October is Breast Cancer Awareness Month and now more than ever, leaders are urging people to get screened.
The American Cancer Society reports the number of mammograms this year are way down and they believe people’s fear of contracting the coronavirus may be the reason behind the decline.
One Orlando woman is sharing her mission to make sure women and men stay on top of their health. N. Diane Holmes is a two-time breast cancer survivor and this month she’s dressing a bit differently and doesn’t mind if you ask why. She’s the Pink Bra Ambassador for the American Cancer Society and has an important message.
“A pandemic does not stop breast cancer,” Holmes said. “That’s a big concern. That’s a big concern. Screening is down.”
While that also means the number of diagnosed breast cancer cases may appear down this year, she’s more concerned about what it will mean in the years to come. She explained that "when it’s detected it will be more advanced than it may have been if they had done their screenings."
According to the National Cancer Institute, they expect to see an additional 10,000 deaths in the next ten years from breast and colorectal cancer because people are skipping their screenings during the COVID-19 pandemic. Doctors warn that cancer missed now will still come to light eventually, but could be at a later stage with a worse prognosis.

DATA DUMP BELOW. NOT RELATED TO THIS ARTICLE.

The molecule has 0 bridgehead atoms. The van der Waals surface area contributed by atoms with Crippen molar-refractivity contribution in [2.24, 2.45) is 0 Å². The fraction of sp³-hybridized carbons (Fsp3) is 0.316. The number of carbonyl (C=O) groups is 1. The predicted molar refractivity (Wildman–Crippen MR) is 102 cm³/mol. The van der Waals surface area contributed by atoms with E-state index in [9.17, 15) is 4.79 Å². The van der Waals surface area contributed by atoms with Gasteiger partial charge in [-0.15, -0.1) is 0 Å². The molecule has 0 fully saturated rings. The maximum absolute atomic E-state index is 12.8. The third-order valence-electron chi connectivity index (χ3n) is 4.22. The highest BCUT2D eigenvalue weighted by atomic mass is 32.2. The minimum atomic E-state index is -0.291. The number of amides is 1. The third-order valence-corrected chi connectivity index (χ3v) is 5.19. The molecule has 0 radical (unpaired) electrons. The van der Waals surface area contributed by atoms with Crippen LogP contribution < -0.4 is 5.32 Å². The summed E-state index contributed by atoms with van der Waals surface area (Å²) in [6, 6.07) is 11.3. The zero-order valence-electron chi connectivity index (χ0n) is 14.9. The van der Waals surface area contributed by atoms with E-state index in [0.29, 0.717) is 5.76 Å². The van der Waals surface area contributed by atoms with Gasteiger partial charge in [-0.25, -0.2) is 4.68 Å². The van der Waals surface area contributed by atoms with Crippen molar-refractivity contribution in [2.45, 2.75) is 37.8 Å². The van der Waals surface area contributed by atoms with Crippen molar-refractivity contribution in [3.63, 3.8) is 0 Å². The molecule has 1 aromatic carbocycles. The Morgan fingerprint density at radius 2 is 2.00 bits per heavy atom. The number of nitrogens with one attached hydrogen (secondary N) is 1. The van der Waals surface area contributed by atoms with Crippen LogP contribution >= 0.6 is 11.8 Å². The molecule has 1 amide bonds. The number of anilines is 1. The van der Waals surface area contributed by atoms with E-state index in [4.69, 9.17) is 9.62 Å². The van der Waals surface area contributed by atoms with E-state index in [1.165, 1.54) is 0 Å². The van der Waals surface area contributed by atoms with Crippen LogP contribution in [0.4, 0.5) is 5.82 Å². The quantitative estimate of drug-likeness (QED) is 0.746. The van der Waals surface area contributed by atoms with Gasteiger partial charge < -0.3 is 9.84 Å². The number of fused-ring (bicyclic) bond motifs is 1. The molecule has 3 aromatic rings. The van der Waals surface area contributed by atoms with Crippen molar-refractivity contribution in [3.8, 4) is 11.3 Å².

“Early detection is the key to a cure,” Holmes said. The data proves it. According to the American Cancer Society, breast cancer death rates decreased by 40 percent between 1989 and 2016 because of early detection screenings.
“I have all kinds of little outfits I could wear,” Holmes said as she sorted through a bag of pink apparel.
While the typical fanfare for Breast Cancer Awareness Month will not include a walk or other large fundraising events, Holmes said she plans to put herself out there and is encouraging others to do the same.
“And if it’s a little cool I have my scarf,” she laughed.
Tune in to FOX 35 Orlando for the latest Central Florida news.